It is not my recommendation for each one of us to bring a laptop, but you can bring yours if you want. Other ways to do this include the data vaults, or enough memory cards so that you don't have to clear them off.

Personal Stuff:
Don't think six week cruise; think backpacking. To some people I'm a little extreme on this, but I prefer to have stuff with me when I travel. I never know when I'll need it, and nobody will take care of it or see that it doesn't get lost like I will. But, of course, that means I have to carry all of it. Therefore, I pack as light as I can.

  • Clothes;
    • Jeans don't work. They are too heavy, too hot, and dry too slow. I prefer what some makers call "wind pants" that are a nylon sort of fabric that is very thin, very light, breathes and dries quickly. They're also cheap; about $20 a pair. The legs un-zip so you can convert them to shorts at anytime. The front pockets are deep, velcro fastened, mesh bottomed (they drain). Also they have a mesh liner like a trunk-style swim suit; so...underwear isn't needed. I realize that's more info about me than you wanted, but... These are available at places like Academy Sports. Name brands are Magellan, Columbia, Pantagonia.
    • Military-style camo pants are great for this sort of stuff, they were designed for this, with the adjustable waist, deep pockets, etc. BUT local authorities seeing you in military garb with a camera and long lens might mistake you for a rebel spy and shoot you, so do not wear camo on this trip.
    • I also take a trunk-style swim suit(no speedo's please), not so much for swiming, but for sitting around a hotel room or camp or in this case the lodge. It's light enough I can sleep in it, it's as thermally comfortable as you can get in the tropics. Both the swim trunks and the above-mentioned wind pants can be washed out in a sink and will drip dry in just a few hours.
    • Shirts; My favorite is surgical scrubs. They are loose, breath, have no buttons or fasteners of any kind, are cheap and have a pocket. T-shirts IMHO, should be light colored, and very, very loose.
    • You may notice that this list doesn't include underwear or socks. Which means I have more room, less weight, less to wash, less to pack, less to lose, less to carry and less to bring back. Again, I'm not telling you to not bring underwear. I'm just telling what works for me in my experience.
    • A hat; If I could find a hat that I thought I didn't look stupid in, I would buy it. But since on most days I look pretty stupid even with out a hat, I guess it doesn't matter does it? If you want to wear a baseball-type bill cap, get one that's light colored and has mess panels in it, so it can breath better. But a baseball cap has to be turned around backwards when you are shooting a camera so the bill doesn't get in the way. While, admittedly this looks cool, do you really want to keep turning your cap around? While not as cool, "Tilley" hats have a brim all the way around, which shades not only your eyes but your ears and neck also, and are soft so you can just mash the brim against your forehead when you shoot. Also popular are the ball caps with sort of like a cape sewn around the back to cover your neck, but, of course you can't wear them backwards(that would be really stupid, huh?).
  • Shoes
    • Some people like to wear cross-trainers that are just comfortable, breath easy, dry quick and have good traction. They should fit well without needing socks.
    • For a trip like this, I bring river sandals, for wading in rivers, mud, knocking around the lodge/camp or what ever. Not flip-flops, but the kind with velcro straps and good arch support. Teva's just won't come off in the mud, muck or current. I go barefoot most of the time around home, but barefoot in the jungle doesn't make good sense. A minor cut on the foot can get quickly become infected.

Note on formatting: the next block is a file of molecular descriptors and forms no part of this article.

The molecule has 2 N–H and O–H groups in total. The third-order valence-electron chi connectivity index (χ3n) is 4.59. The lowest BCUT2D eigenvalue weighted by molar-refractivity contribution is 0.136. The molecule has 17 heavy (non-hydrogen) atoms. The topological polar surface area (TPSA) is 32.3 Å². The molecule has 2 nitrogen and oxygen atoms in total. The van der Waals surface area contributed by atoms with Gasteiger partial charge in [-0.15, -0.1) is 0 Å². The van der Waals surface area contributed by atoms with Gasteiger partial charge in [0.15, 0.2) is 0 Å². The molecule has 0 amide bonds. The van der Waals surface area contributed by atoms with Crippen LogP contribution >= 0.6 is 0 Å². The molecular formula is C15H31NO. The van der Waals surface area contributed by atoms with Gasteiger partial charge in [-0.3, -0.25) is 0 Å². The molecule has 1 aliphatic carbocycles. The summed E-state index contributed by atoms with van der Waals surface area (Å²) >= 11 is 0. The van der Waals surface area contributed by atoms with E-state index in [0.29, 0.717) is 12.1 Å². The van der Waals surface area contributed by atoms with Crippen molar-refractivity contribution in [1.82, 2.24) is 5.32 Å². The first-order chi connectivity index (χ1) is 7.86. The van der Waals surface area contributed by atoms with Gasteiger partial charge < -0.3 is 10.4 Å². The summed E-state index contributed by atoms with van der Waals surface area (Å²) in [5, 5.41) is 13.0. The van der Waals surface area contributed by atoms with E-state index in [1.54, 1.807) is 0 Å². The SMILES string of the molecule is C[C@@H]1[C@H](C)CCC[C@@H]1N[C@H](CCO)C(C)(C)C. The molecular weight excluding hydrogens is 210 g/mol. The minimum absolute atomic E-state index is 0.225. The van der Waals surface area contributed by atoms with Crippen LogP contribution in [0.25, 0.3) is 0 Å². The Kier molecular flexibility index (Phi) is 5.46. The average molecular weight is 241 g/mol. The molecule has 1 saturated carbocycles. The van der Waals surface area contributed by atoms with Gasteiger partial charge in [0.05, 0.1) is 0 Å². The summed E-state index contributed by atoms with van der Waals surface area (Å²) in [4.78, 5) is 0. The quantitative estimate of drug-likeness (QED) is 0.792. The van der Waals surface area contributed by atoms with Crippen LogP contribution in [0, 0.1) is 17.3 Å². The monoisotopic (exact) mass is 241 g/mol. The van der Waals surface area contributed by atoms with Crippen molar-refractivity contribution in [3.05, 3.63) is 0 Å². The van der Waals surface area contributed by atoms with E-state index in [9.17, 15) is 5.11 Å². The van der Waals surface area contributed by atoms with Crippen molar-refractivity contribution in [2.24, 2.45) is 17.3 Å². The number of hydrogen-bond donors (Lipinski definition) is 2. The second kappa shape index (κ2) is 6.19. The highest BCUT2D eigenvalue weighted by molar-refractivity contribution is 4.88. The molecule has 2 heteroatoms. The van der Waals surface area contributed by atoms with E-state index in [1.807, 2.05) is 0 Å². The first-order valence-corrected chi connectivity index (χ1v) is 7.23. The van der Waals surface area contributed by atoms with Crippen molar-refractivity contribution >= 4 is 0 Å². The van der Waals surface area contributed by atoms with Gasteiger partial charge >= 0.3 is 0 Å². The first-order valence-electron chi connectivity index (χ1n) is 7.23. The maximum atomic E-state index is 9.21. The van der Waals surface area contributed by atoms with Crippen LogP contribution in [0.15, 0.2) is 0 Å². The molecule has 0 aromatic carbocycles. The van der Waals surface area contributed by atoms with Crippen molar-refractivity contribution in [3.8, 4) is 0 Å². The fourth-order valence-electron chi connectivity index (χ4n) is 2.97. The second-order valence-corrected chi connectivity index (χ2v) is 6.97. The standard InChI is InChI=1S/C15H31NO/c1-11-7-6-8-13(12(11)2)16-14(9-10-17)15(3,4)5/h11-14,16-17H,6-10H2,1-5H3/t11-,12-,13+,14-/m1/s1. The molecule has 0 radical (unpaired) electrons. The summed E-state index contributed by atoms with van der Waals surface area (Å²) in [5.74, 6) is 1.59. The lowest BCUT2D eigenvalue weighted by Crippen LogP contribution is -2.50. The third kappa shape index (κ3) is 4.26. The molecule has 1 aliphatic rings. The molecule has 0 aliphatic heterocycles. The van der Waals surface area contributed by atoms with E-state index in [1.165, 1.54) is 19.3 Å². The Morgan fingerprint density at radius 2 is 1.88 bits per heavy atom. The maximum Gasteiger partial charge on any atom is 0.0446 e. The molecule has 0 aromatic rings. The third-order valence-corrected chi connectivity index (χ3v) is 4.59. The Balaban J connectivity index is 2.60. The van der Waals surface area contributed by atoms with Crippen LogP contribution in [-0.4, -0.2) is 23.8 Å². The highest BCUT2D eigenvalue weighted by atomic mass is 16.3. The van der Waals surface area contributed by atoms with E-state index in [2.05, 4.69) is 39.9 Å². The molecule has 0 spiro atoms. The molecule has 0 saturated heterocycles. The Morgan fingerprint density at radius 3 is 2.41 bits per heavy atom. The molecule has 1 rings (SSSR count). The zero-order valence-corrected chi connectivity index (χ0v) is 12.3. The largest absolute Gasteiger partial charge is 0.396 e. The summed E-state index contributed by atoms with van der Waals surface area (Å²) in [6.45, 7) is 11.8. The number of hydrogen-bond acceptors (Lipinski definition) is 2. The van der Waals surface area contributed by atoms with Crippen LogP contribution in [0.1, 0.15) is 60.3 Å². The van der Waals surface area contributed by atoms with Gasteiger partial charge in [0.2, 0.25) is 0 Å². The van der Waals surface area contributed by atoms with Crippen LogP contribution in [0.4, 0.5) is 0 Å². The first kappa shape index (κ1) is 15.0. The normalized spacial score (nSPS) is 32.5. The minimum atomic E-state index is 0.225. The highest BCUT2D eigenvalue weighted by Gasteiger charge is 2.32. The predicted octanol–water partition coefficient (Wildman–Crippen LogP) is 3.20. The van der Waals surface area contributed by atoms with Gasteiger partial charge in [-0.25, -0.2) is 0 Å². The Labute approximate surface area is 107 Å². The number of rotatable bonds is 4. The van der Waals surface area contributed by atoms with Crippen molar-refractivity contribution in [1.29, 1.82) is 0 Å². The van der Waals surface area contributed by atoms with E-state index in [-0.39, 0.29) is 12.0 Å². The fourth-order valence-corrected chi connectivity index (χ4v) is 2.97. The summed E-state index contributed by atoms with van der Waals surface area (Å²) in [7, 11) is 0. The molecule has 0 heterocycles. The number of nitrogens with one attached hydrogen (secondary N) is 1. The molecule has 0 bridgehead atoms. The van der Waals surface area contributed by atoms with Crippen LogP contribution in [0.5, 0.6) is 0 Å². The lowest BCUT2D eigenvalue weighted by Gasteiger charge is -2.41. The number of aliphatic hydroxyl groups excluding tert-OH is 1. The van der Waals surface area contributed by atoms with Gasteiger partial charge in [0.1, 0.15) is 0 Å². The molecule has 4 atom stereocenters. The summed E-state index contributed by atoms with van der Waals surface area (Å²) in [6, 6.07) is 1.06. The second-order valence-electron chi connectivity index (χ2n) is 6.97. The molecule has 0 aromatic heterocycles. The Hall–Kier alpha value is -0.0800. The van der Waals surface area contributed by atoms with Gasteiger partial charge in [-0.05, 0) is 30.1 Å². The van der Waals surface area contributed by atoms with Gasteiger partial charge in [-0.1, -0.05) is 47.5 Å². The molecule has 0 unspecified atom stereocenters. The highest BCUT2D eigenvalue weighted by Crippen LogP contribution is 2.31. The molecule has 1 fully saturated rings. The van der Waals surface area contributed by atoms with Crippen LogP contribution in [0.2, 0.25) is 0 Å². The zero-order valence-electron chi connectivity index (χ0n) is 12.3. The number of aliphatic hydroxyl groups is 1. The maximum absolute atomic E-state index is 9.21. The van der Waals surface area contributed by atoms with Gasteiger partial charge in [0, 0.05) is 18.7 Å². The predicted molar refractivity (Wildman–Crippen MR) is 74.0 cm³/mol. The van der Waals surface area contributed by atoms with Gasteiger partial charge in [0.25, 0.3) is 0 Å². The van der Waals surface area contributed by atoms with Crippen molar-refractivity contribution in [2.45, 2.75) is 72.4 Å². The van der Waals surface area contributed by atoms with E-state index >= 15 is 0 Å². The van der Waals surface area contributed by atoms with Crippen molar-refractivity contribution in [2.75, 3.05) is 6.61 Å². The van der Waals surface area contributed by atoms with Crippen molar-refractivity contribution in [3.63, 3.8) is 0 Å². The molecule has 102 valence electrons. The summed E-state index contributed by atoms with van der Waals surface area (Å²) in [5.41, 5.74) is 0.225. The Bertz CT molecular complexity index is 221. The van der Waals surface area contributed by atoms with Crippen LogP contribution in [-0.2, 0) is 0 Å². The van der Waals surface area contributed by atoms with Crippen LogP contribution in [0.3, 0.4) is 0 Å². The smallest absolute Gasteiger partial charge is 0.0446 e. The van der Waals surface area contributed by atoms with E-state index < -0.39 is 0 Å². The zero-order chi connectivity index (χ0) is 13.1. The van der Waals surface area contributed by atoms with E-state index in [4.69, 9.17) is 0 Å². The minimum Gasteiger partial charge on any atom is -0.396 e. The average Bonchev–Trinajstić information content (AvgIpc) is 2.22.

• For much of our hiking, Tom (our host at the lodge) will provide us with rubber boots, which will keep your feet dry, won't slip in the mud and offer some protection against pirhanas( ha! ha!, just joking; there are NO PIRHANAS in the Arajuno river).

  • Toiletries;(think camping; not the Ritz-Carlton).
    • Teeth;I cut most of the handle off a toothbrush, and and take the tiniest travel or sample size tube of toothpaste I can find and a sample size container of dental floss.
    • one disposable razor.
    • one motel-size bar of soap which I use for my body, as my shampoo and my shaving cream.
    • a pocket comb.
    • cloth-backed band-aids. Don't bother with bringing a first aid kit; Tom has all of that and more at the lodge, but a couple of the elastic-cloth band-aids seems like a good idea. We really want to guard against infection.
    • Krazy-Glue. I know this sounds extreme, but Krazy Glue is great for cuts. It literally glues the skin together, is flexible, water-proof and germ-proof. It eventually sloughs off on it's own. No biggie.
    • tiny bottle of hand sanitizer. Yes, we will be able to take a shower and wash our hands. But some time you may find yourself wanting to snack or eat and there is no where handy to wash up. The hand stuff works well.

  • Other Stuff;
    • One of our biggies is insects; particularly mosquitos. Mosquitos tend to be out at dusk and dawn; our prime shooting light. At the lodge the rooms/windows are all mosquito-screened, so that's not a problem. But we're not going to Ecuador to stay in the lodge all day. I'm going to take several small pocket-size spray bottles of DEET bug spray. Out in the bush, I'll have one with me all the time. The best stuff (the stuff you want) is DEET. You can get DEET in 30 or 40% concentration and also in 100% concentration, but tests have shown that the 100% stuff is no better than the 30/40% stuff. You can get it in lesser concentrations, like 20 and 15%, and that keep bugs away just as well, but not as long as the heavier stuff. Don't waste time with the smell-good stuff.
    • Shades. A cheap pair of sunglasses, to me, is a necessity. This sort of travel is rough on gear, so I don't recommend bringing a pair of Oakley's no matter how cool they are.


I know some of this sounds crazy, but these recommendations are ones based on my real world experience. Do you have any suggestions or experiences that would benefit the group? Please share.